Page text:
[HNTG]-[LIVMFYSTAGPC]
 Insert Query
  Sequence




Insert PHI Pattern
           PHI-BLAST Results
•   After first search, PHI-BLAST functions same as
    PSI-BLAST
•   Result page is the same
•   Can iterate in same way


•   Try it later if you like…
        Building on PSI-BLAST
•   PSI-BLAST generates the multiple alignments to
    create PSSMs
    - Refines scoring in searches
•   Annotated collections of multiple alignments
    defining domains exist
    - Conserved domain database (CDD)
    - Contains 18039 alignments (10013 last year)
•   Can search the CDD using CD search
    - Uses RPS-BLAST
                     RPS-BLAST
•   Reverse Position Specific – BLAST
    - Opposite of PSI-BLAST
•   CDD multiple alignments converted to PSSMs
•   PSSMs are processed and turned into a searchable
    database
•   Queries are searched against PSSMs using RPS-BLAST
•   Output indicates conserved domains within the query
    sequence
Example: CRADD
        Click on picture to
        see CDD multiple
            alignment

cDART

             Click to see
        alignment with query
Profile Hidden Markov Models
•   statistical models of multiple sequence alignments
•   capture position-specific information about
    - how conserved each column of the alignment is
    - which residues are likely
    - use position-specific scores for amino acids (or nucleotides)
    - position specific penalties for opening and extending an
      insertion or deletion.
Applications of profile HMMs
•   Database searching for weak homologies
    - Alternative to PSI-BLAST
•   Automated annotation of the domain structure of
    proteins
Applications of profile HMMs
• Useful for organizing sequences into evolutionarily related
  families
• Databases like Pfam constructed by distinguishing between
  - a stable curated “seed” alignment of a small number of
      representative sequences

  -   “full” alignments of all detectable homologs

• HMMER used to
  - make a model of the seed
  - search the database for homologs
  - automatically produce the full alignment by aligning every
      sequence to the seed consensus
http://pfam.sanger.ac.uk/
Constructing a profile HMM
•   multiple sequence alignment is made of known members of a given
    protein family
    -   quality of alignment, number and diversity of the sequences crucial for
        success

•   profile HMM of family built from the alignment
    -   model-building program uses the alignment together with its prior
        knowledge of the general nature of proteins

•   model-scoring program used to assign a score with respect to the
    model to any sequence of interest
    -   better the score, the higher the chance that query sequence is
        homologous to protein family in the model.

    -   each sequence in a database scored to find the members of the family
        present in the database.
        Profile HMM programs
                            HMMER
•   developed by Sean Eddy
•   freely available under GNU General Public License
•   includes model-building and model-scoring programs
    relevant to homology detection
•   contains a program that calibrates a model by
    - scoring it against a set of random sequences
    - fitting an extreme value distribution to the resultant raw scores
    - parameters of this distribution then used to calculate
      accurate E-values for sequences of interest.
                            Programs in
                       the HMMER 2 package

•   hmmalign                                           •   hmmemit
    -   Align sequences to existing model                  -   Emit sequences probabilistically from a profile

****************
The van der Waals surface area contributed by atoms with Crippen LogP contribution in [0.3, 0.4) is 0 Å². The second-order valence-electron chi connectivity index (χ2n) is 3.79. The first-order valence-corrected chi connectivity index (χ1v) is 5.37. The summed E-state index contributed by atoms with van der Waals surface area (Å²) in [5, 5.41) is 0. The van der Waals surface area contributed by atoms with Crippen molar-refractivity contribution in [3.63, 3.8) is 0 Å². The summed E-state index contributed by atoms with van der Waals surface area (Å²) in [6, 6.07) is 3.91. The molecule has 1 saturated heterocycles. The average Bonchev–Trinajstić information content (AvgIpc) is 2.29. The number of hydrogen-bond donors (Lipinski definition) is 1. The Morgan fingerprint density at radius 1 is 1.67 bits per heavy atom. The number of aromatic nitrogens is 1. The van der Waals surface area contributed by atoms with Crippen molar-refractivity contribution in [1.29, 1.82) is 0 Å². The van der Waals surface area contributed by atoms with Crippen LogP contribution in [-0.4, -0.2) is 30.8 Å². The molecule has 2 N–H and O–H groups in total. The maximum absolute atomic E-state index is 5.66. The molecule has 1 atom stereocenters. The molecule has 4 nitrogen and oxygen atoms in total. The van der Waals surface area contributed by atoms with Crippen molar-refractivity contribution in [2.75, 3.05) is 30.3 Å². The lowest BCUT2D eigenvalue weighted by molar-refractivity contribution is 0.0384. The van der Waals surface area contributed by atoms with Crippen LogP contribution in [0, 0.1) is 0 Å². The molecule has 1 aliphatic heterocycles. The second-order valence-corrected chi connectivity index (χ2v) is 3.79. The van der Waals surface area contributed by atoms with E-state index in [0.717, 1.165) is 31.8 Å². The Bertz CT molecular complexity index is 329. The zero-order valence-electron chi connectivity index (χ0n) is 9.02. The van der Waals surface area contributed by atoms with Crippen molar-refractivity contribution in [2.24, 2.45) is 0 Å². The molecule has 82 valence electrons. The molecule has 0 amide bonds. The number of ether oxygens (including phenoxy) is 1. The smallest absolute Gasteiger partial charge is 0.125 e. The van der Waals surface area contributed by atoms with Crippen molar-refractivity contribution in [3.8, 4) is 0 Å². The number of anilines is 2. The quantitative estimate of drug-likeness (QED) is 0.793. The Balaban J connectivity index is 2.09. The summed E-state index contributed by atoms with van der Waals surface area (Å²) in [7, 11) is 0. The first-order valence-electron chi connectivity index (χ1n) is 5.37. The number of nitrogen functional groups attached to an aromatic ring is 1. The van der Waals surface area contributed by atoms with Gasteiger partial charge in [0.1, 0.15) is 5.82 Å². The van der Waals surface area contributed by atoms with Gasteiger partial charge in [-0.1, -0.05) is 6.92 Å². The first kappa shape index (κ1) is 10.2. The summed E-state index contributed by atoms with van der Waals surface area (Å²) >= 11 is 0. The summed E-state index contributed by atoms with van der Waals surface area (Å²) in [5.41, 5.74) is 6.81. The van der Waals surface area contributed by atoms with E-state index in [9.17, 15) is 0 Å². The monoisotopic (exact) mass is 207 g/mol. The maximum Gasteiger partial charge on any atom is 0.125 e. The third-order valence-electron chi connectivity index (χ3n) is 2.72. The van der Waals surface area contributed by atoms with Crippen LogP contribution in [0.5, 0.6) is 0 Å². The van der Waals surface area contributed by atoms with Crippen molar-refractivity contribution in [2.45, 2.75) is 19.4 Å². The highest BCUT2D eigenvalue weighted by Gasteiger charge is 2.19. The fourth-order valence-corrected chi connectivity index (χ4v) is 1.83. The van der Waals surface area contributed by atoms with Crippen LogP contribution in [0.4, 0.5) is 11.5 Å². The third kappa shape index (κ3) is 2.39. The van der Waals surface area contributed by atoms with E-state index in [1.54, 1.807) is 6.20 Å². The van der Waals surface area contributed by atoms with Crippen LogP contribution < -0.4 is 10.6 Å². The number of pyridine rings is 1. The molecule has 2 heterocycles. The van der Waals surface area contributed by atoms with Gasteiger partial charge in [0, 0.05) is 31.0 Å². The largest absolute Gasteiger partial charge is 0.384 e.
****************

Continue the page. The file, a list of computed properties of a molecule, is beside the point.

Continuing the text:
HMM.

•   hmmbuild
                                                       •   hmmfetch
    -   Build a model from multiple sequence
        alignment.                                         -   Get a single model from an HMM database.


•   hmmcalibrate                                       •   hmmindex
    -   Takes an HMM and empirically determines            -   Index an HMM database.
        parameters used to make searches more
        sensitive by calculating more accurate E-
        values                                         •   hmmpfam
                                                           -
•   hmmconvert
                                                               Search an HMM database for matches to a
                                                               query sequence.

    -   Convert a model file into different formats,
        including a compact HMMER 2 binary format,     •   hmmsearch
        and “best effort” emulation of GCG profiles.
                                                           -   Search a sequence database for matches to
                                                               an HMM.
     Advantages of HMMs
•   HMMs have a formal probabilistic basis
    - use probability theory to guide how all the scoring parameters
      should be set

    - can do things that more heuristic methods cannot do easily
      ‣ For example, a profile HMM can be trained from unaligned
         sequences, if a trusted alignment isn’t yet known

•   HMMs have a consistent theory behind gap and
    insertion scores
    Advantages of HMMs
•   In most details, profile HMMs are a slight improvement
    over a carefully constructed profile
    - but less skill and manual intervention are necessary to use
      profile HMMs

•   HMMs can produce true global alignments, unlike
    BLAST
Limitations of HMMs
•   do not capture any higher-order correlations
    - assumes that the identity of a particular position is
      independent of the identity of all other positions
      ‣ make poor models of RNAs because an HMM cannot
         describe base pairs.

    - c.f. protein “threading” methods
      ‣ which usually include scoring terms for nearby amino acids
         in a three-dimensional protein structure.

•   slower than and less user-friendly than PSI-BLAST
                       Summary
•   PSI-BLAST
    - fast sensitive method for finding distant homology
    - iterative, uses PSSMs
    - but GIGO!
    - alignments used to create CDD database
•   HMMer
    - alternative to PSI-BLAST for finding distant homologies
    - but more cumbersome
    - alignments used to create PFAM database